The Boeing 787 returns to the market amid a rebound in demand for wide-body aircraft

The Boeing 787 returns to the market amid a rebound in demand for wide-body aircraft

The Boeing Co.’s 787 Dreamliner has returned to the global market for newly delivered aircraft at a time when demand for wide-body aircraft is finally perking up after a prolonged slump.

The US planemaker delivered its first Dreamliner since May 2021 on Wednesday, in a major milestone for the company following production problems with its wide-body aircraft.

boeing must now go through thorough regulatory checks to achieve the delivery of more 787, while reducing a cumulative volume of about 120 aircraft stored outside its plants.

Analysts, however, say there is increasing talk of demand for this type of aircraft after years of excess in the market.

From East Asia to the Gulf, several airlines are renewing their wide-body fleets.

Saudi Arabia is discussing a potentially large order for wide-body jets, according to three industry sources, though talks have fluctuated for several years with no deal announced and a decision time may be some way off.

However, with Riyadh investing in tourism and aviation as part of its Vision 2030 plan to diversify the economy, one person following the matter predicted a decision would be made “sooner than later”, with the Boeing 787 and 777X as possible candidates.

Taiwanese airline china airlines is weighing options to renew a fleet of 22 Airbus A330 aircraft in a competition between the 787 and the Airbus A330neo.

Malaysia Airlines is set to announce a deal on Monday to buy 20 A330neo wide-body jets, about half of which would be purchased directly from Airbus.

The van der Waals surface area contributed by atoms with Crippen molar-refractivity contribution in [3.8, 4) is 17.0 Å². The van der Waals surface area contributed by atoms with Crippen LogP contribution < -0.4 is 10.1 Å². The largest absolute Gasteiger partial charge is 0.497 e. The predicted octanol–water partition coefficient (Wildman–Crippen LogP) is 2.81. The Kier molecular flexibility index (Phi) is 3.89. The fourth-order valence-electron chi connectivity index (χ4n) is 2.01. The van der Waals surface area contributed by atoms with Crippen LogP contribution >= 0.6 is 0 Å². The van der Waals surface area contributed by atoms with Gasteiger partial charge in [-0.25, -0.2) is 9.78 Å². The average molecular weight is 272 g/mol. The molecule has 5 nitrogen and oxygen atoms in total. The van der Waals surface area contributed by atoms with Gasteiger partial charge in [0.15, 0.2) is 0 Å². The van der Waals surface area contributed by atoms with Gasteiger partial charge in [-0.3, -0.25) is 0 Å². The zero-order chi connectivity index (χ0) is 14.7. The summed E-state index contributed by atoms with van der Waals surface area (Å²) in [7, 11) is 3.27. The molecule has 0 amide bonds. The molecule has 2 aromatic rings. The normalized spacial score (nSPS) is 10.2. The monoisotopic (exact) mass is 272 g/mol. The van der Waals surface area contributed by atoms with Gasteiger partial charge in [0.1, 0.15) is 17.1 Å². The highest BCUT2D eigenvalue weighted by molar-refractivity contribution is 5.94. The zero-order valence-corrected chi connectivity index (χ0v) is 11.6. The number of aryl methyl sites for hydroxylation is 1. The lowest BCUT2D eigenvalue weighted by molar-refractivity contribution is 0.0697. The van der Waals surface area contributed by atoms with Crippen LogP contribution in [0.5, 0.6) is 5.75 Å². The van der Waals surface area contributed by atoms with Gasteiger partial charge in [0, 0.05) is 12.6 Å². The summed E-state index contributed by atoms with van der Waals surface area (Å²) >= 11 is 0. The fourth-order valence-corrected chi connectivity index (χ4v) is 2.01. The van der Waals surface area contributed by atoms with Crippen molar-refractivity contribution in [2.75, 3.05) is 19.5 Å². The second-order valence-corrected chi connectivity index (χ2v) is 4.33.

“I strongly believe that when borders fully reopen, we will see the same uptick in international travel that we saw in domestic markets,” Aengus Kelly, chief executive of AerCap, the world’s largest leasing company, said Thursday.

“Given the level of inquiry and demand we’re seeing for wide-body aircraft, it’s clear that airlines are buying into that as well.”

International traffic has accelerated since the beginning of the year, although the International Association of Air Transport states that it has a long way to go before recovering to pre-pandemic levels.

According to industry executives, China remains a factor of uncertainty in the markets, and perhaps the largest part of the demand puzzle.

The door was seen by many as left ajar on a major wide-body order from Boeing after the last big Chinese order in July, focused exclusively on smaller narrow-body models, went to Airbus.

In September, US Commerce Secretary Gina Raimondo said the Chinese government was preventing its domestic airlines from buying “tens of billions of dollars” worth of Boeing planes. China typically balances plane purchases over time, but has been out of the market for five years, with demand hampered first by trade tensions and then by the pandemic, analysts say.

Now, potential deals with iconic American companies have been engulfed by the storm surrounding the visit to Taiwan of the president of the United States House of Representatives, Nancy Pelosi, as well as by China’s military exercises near the island, which it claims as part of its territory.

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